Happy New Year Everyone!!
2013 is finally here, and it promises to be an absolutely huge, massive, challenging year. I am so excited to get started on some of the huge goals that I have set for this year.
I’m not a big believer in New Years resolutions. Year after year of teaching in the Group Exercise studio gives me a front row seat to the ebbs and flows of traffic to the gym, and although it makes me very sad, usually the gym is back to normal traffic by February. That being said, I am a HUGE believer in goal setting, and I think that January is an absolutely terrific time to think about setting larger mind-set “goals” for the upcoming year!
Some of my goals for this year include:
- Complete the Around the Bay 30K Road Race with a smile on my face
- Complete the Muskoka Half Ironman with a smile on my face
- Take control of my finances and create a personal budget
- Re-evaluate my eating and make smarter choices to fuel my body during training
On the topic of huge goals, life changing goals, today I want to kick off a brand new mini-series that I’ve been thinking about writing for a long time. This is a story about an elusive BHAG, one that took eight years to achieve. One that was set by a gutsy, plucky 18 year old with a ponytail that wasn’t scared of anything, even when maybe they should have been.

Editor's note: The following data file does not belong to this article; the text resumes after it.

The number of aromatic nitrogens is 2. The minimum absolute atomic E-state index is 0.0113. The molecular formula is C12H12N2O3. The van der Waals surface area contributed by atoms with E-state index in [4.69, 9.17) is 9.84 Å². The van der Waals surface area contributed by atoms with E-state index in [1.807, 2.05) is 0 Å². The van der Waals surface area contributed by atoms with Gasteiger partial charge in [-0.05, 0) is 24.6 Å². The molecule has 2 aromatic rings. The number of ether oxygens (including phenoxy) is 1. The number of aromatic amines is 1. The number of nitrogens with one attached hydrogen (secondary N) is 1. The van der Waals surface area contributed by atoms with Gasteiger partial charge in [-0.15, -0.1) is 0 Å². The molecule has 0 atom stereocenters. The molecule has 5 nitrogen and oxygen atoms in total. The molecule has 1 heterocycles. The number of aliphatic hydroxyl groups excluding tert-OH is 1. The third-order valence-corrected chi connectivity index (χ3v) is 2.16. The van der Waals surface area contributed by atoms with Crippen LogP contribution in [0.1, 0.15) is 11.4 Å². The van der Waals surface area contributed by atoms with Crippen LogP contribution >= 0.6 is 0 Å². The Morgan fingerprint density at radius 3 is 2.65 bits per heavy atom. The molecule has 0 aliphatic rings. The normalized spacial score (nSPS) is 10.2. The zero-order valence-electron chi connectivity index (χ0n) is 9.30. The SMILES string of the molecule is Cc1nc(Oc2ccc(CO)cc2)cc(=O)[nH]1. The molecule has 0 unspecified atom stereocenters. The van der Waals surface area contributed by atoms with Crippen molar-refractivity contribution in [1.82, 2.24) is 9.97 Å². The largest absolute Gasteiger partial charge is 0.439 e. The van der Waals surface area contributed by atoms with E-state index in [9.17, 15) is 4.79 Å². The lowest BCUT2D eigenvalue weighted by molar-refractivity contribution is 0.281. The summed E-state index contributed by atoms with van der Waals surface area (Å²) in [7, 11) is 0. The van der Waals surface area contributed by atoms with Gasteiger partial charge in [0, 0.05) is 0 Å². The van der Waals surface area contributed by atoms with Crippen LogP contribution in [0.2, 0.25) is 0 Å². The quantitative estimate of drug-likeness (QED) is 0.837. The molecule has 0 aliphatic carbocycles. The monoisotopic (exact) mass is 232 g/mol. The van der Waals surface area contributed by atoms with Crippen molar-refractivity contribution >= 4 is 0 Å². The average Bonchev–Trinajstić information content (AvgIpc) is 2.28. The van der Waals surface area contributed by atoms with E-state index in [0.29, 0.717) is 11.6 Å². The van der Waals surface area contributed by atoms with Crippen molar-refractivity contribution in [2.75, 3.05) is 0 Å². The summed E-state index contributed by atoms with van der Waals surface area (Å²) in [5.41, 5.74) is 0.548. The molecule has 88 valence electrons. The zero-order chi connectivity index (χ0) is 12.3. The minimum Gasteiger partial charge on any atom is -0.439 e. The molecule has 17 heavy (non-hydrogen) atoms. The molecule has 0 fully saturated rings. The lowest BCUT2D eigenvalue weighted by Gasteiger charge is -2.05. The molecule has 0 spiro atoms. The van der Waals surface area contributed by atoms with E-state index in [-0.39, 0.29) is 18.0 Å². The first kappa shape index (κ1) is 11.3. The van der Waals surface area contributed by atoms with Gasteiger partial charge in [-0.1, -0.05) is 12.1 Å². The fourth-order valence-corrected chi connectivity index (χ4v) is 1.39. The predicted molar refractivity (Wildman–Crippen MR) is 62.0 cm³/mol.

But this isn’t my story at all. It’s Matt’s.
The Road to Boston Mini-Series – Part 1
The Boston Marathon is the Everest of all marathons. It is the world’s oldest and most respected marathon, with the first running taking place in 1897. Entry to the race is protected by the iron barriers of time. Before you can even think about registering for Boston, you need to first run another marathon under the qualifying time for your gender and age category.
Here is the Qualifying Standards chart for the 2013 race (and in case you’re not familiar with marathon times and paces, I’ll make it simple: these are damn fast times!!!):
|Boston Marathon Qualifying Standards (effective for 2013 race)|
|18–34||3hrs 5min||3 hrs 35min|
|35–39||3hrs 10min||3 hrs 40min|
|40–44||3hrs 15min||3 hrs 45min|
|45–49||3hrs 25min||3 hrs 55min|
|50–54||3hrs 30min||4 hrs 0min|
|55–59||3hrs 40min||4 hrs 10min|
|60–64||3hrs 55min||4 hrs 25min|
|65–69||4hrs 10min||4 hrs 40min|
|70–74||4hrs 25min||4 hrs 55min|
|75–79||4hrs 40min||5 hrs 10min|
|80+||4hrs 55min||5 hrs 25min|